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I'm looking for an appropriate term for an obligor that breaches a duty. It should apply to tort and contractual duties and to substantial as well as procedural law.

I would also be interested in a corresponding passive term (for "obligor," it is "obligee").

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  • One thought. The lack of a good word is in part because common law countries (which most English speaking countries are) don't really have a unified concept of obligations that both contract and tort law are integrated into. The concept might very well exist and have a name in civil law countries, but their words for it wouldn't be English words and might lack a good exact literal English language equivalent. – ohwilleke Dec 18 '20 at 18:21
  • I think you are completely right. And there is also the difference of a lack of clear separation between substantive and procedural law in common law. – Jonas Dec 19 '20 at 8:05
  • The best I have come up with so far is "Injurer" and "Injured Claimant/Person"... Thanks for the helpful discussion, guys. – Jonas Dec 21 '20 at 22:11
  • Not idea either as the harm caused by a breach of contract is often not an "injury" in the colloquial sense. Beaching obligor? Wronged obligee? – ohwilleke Dec 21 '20 at 22:56
  • It's very difficult to have a word that covers all possible cases. The wrongdoer and wronged are probably the most general terms, but that is not apt to some aspects of commercial contract law, where the judges themselves treat a contractual default as something which the defaulter can legitimately buy themselves out from. – Steve Dec 23 '20 at 7:28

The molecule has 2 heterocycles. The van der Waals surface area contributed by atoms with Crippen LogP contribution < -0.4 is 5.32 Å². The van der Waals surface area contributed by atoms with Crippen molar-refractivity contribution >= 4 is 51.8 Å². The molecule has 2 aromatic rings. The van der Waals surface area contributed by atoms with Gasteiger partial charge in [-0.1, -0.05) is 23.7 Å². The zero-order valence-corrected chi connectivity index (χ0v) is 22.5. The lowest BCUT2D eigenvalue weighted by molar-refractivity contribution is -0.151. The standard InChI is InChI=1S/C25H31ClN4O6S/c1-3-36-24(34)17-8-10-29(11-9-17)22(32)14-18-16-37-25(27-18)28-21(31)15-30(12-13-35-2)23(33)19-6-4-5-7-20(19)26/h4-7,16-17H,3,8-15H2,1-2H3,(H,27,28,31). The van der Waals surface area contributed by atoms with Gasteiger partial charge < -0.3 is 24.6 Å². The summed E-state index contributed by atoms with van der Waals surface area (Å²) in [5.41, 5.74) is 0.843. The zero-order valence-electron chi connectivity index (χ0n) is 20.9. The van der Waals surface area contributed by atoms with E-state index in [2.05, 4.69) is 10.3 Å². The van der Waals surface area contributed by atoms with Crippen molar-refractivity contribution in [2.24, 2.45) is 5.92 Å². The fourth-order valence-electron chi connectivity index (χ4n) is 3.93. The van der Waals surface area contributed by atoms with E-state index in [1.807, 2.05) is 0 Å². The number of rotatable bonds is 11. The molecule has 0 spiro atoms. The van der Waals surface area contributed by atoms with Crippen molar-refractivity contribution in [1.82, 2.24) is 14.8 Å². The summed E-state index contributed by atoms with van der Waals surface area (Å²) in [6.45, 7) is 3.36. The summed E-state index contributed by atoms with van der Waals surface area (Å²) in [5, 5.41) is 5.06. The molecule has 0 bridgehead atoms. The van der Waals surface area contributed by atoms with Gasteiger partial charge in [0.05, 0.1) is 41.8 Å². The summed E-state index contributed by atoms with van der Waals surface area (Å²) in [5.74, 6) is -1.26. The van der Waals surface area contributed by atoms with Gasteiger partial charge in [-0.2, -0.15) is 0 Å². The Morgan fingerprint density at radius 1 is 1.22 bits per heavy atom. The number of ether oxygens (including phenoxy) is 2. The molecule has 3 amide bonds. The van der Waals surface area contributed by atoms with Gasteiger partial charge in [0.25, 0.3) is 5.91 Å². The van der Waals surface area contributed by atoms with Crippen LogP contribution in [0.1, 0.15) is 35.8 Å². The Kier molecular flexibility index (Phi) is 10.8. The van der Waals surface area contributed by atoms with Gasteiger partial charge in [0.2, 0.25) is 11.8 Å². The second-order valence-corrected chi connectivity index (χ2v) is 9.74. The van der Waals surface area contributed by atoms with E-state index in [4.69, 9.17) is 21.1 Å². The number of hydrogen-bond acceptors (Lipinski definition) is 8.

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Tortfeasor

A wrongdoer; an individual who commits a wrongful act that injures another and for which the law provides a legal right to seek relief; a defendant in a civil tort action.

https://legal-dictionary.thefreedictionary.com/tortfeasor

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  • Thanks for the reply, I did not think of that one. Unfortunately, I really need a term that also applies to contractual obligations... (if that exists) – Jonas Dec 17 '20 at 22:29
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    Ok. How about defaulter or even defendant? And consider an edit your OP to include contract, as it only refers to the tort of negligence at the moment. – Rock Ape Dec 17 '20 at 22:48
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    If there are both contract and tort claims pending against the same person, it would be customary to refer to the person by their litigation posture (e.g. defendant, counterclaim defendant, crossclaim defendant, third-party defendant, etc,.) or by name. – ohwilleke Dec 18 '20 at 0:33
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    Changed the OP, sorry for the misunderstanding. My first thought regarding "defendant" is that it seems to me to be used in procedural law, not so much in substantive law. "Defaulter" is better, although my first thought is that its usage implies a duty to act and that it does not work as well for a duty to omit. But I might be wrong. – Jonas Dec 19 '20 at 8:25

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